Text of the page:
RTI Bill poised to take off
Minister of Parliament Reforms and Mass Media,
The implementation of the Right to Information Act (RTI) is due to be
carried out in stages, Minister of Parliament Reforms and Mass Media,
Gayantha Karunathilaka revealed. The government plans to seek approval
from parliament to first implement the system at National level and then
at Provincial and Local levels, after the Bill is approved by
parliament, the Minister said. The Bill which is a main feature of the
100-day program of the government will be taken up for debate and vote
next week. In an exclusive interview with the Sunday Observer Minister
Karunathilaka assured that the strength of the bill will not be diluted
in any form due to changes that may be accomodated during Parliamentary
Q: How confident are you about the vote on June 24?
We are very confident. There were some concerns about the composition
of the committee we propose to appoint. Besides that, everyone was happy
with the bill. We conducted a workshop for all the parliamentarians to
give them an idea of the contents of the Bill, and the attendance was
more than satisfactory. We expect changes which will be minor. But I can
assure you that none of it will dilute the strength of the law laid down
in the Act. We won’t let the RTI face the same fate as The National Drug
Q: Other than in urban areas, people are still not aware of the
importance of the Right to Information Act (RTI). How would you describe
the importance of the Act?
Not every government is keen on bringing an RTI Act because it gives
the citizens the right to access information, and also to question the
government. The State is run by people’s money, so they have every right
to know what is happening. Most importantly, it will make the government
responsible for their actions, which is a good thing. This is what we
promised when we came into power, i.e. an open and transparent
Q: Has the government planned how they propose to make people aware
of the Act?
We have planned to get young people involved, to reach the public, by
making them ‘RTI Activists.’ So, they can go, educate people on the
importance of the RTI Act, which is one of the mainstream programs
planned to educate the general public.
Q: How long will it take to put the system in place, after the
approval of Parliament is given?
It will take at least six months. The Act requires the system to be
in place within six months. So, we are trying our best to deliver it
within that time. However, some matters will take a little longer.
Training 8,000 government officials is a massive task.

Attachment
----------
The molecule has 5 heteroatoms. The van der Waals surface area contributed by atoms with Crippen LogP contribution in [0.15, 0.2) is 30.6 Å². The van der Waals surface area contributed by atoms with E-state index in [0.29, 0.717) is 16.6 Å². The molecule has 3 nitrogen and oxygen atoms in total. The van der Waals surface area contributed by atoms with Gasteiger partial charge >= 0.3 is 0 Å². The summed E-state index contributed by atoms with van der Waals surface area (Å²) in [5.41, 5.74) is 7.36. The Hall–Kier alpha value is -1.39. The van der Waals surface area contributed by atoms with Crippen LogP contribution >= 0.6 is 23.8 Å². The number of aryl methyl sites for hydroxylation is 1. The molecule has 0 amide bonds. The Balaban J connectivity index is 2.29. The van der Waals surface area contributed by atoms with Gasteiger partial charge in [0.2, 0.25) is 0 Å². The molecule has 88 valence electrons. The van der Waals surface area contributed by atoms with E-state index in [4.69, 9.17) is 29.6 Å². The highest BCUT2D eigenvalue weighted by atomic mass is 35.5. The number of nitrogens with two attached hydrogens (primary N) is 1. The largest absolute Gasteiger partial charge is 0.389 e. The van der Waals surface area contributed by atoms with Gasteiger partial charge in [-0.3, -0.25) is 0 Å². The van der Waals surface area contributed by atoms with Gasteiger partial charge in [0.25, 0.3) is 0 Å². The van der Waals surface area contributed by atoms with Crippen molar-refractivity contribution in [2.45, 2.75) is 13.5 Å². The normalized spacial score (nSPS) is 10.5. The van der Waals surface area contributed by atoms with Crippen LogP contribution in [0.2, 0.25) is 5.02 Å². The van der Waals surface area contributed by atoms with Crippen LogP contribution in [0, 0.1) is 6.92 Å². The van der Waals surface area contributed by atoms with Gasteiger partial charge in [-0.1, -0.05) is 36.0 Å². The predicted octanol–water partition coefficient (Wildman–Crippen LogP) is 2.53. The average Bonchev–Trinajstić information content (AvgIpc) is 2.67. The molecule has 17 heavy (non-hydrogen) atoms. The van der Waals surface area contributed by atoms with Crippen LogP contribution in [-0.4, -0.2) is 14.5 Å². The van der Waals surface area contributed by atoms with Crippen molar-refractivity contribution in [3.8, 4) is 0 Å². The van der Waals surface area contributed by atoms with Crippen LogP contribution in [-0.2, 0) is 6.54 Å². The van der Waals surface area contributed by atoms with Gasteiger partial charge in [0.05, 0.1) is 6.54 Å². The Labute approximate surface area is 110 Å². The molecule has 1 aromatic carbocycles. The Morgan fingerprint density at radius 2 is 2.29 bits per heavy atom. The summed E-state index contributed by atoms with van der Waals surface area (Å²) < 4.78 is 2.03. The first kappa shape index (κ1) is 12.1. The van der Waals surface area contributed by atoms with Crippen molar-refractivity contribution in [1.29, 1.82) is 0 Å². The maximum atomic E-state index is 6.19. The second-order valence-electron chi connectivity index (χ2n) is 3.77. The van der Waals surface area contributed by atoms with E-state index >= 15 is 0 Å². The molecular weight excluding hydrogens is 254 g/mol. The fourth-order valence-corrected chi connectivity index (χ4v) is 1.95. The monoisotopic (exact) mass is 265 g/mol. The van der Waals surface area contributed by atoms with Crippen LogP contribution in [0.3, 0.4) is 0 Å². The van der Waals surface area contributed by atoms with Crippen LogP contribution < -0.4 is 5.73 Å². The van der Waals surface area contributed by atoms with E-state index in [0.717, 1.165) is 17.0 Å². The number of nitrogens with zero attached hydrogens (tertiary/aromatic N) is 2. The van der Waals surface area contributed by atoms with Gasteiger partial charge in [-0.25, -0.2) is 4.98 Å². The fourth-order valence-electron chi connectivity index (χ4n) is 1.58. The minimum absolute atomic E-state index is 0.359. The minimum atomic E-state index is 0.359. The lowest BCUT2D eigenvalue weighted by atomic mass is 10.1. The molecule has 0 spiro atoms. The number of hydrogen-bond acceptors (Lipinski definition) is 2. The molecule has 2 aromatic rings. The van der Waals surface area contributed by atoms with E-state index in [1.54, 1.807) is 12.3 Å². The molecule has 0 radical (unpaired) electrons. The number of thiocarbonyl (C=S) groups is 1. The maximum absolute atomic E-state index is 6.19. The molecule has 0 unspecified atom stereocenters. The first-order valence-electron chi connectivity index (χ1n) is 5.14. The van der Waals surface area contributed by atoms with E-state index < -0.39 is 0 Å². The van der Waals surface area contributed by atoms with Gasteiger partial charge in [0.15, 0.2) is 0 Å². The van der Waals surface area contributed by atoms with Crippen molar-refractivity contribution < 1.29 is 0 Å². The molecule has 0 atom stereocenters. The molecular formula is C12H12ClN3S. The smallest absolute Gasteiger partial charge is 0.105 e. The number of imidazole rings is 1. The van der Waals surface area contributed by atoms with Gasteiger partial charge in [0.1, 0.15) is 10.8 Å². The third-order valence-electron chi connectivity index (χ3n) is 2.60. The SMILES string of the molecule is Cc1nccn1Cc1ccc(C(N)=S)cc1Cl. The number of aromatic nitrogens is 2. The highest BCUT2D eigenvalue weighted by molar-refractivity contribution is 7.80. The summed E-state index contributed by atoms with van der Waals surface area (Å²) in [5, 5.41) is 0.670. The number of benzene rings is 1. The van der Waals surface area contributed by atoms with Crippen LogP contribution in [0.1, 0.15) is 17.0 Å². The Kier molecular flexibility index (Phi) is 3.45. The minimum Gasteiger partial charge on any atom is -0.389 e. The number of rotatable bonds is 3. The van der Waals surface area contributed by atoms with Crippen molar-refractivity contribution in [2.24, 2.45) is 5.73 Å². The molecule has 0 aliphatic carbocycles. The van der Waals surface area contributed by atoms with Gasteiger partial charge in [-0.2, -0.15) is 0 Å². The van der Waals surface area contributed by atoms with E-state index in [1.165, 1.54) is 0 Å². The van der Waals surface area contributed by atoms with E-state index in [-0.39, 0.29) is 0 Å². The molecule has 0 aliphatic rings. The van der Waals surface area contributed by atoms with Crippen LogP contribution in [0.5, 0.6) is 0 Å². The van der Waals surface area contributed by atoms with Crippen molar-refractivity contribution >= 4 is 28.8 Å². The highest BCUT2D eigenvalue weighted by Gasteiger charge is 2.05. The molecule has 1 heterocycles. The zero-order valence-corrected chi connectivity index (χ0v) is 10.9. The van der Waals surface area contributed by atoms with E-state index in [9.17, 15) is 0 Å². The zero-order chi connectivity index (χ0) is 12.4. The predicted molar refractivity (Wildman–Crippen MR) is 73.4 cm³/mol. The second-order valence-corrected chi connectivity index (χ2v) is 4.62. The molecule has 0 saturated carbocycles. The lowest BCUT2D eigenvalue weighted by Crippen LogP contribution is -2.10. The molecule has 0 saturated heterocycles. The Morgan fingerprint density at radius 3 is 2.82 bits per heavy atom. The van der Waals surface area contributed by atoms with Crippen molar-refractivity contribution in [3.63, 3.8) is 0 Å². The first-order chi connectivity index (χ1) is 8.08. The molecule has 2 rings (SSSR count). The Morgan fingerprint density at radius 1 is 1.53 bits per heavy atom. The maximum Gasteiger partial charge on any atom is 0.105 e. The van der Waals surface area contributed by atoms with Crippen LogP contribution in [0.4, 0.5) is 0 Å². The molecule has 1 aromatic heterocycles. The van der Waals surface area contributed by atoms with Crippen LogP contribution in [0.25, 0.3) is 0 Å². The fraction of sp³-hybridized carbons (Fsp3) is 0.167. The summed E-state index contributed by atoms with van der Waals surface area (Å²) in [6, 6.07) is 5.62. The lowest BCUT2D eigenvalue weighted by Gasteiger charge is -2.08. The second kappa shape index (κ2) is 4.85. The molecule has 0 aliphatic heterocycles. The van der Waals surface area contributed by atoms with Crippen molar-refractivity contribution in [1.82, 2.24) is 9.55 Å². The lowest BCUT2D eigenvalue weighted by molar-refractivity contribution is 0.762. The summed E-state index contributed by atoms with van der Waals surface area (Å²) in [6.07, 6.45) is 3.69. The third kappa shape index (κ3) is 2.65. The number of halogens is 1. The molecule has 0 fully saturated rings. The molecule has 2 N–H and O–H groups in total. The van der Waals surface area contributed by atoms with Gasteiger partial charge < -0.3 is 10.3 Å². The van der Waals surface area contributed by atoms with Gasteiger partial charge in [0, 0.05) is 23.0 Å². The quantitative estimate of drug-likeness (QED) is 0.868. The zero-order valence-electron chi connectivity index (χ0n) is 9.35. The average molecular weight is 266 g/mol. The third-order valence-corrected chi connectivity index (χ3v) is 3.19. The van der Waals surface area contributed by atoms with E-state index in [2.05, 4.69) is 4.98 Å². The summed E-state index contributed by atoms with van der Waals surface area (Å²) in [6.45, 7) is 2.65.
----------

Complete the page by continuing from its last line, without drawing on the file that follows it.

Q: You said some matters will take a longer time. What are those
Once the Act is passed, a committee will be appointed to look into
the matters related. Also, we have to make bylaws, decide on regulations
and most importantly, appoint officers to provide information when a
Q: How do you intend to implement the system? Is there a specific
method the Ministry intends to adopt?
Implementing is a big challenge. We have to train officials in 4,300
government institutions. Therefore, we plan to seek parliamentary
approval to implement it in stages, probably at National, Provincial and
Local levels. Even in the instance of introducing the Act, we first made
the right to information a fundamental right. Then the mechanism was
brought in as the RTI Act . The next stage is to get parliamentary
Q: The RTI Act expressly prohibits the disclosure of information with
regard to several areas. For example, if such information is a threat to
national security, it will not be disclosed. Are there any exceptions?
Yes, there are prohibitions as regards releasing information.
However, according to the Act, if there is a huge public outcry
demanding information with regard to some matter, such information could
be disclosed, at the discretion of the committee.
Q: What changes does the government expect to bring about with the
One of the most important changes would be to change the mindset of
the government officials.When a person asks for information, they will
be required to provide such information. If they deny, it will amount to
an offence. For example, if a child is denied school admission, by means
of the Act the parents have the right to know on what grounds the child
was rejected, and about the process how selections are made. We expect
citizens to play an active part in this.
Q: How important is this to the Media industry?
There is a misconception that the RTI is only helpful for the media,
which is not true. It is for every citizen. But, once the Act is
enacted. the media will benefit immensely, because then they have a
credible source to refer to. There’s no need to rely on gossip or
The Act will make their jobs easier. Although they won’t get the
requested information immediately, in three weeks time, the information
they get will be authentic.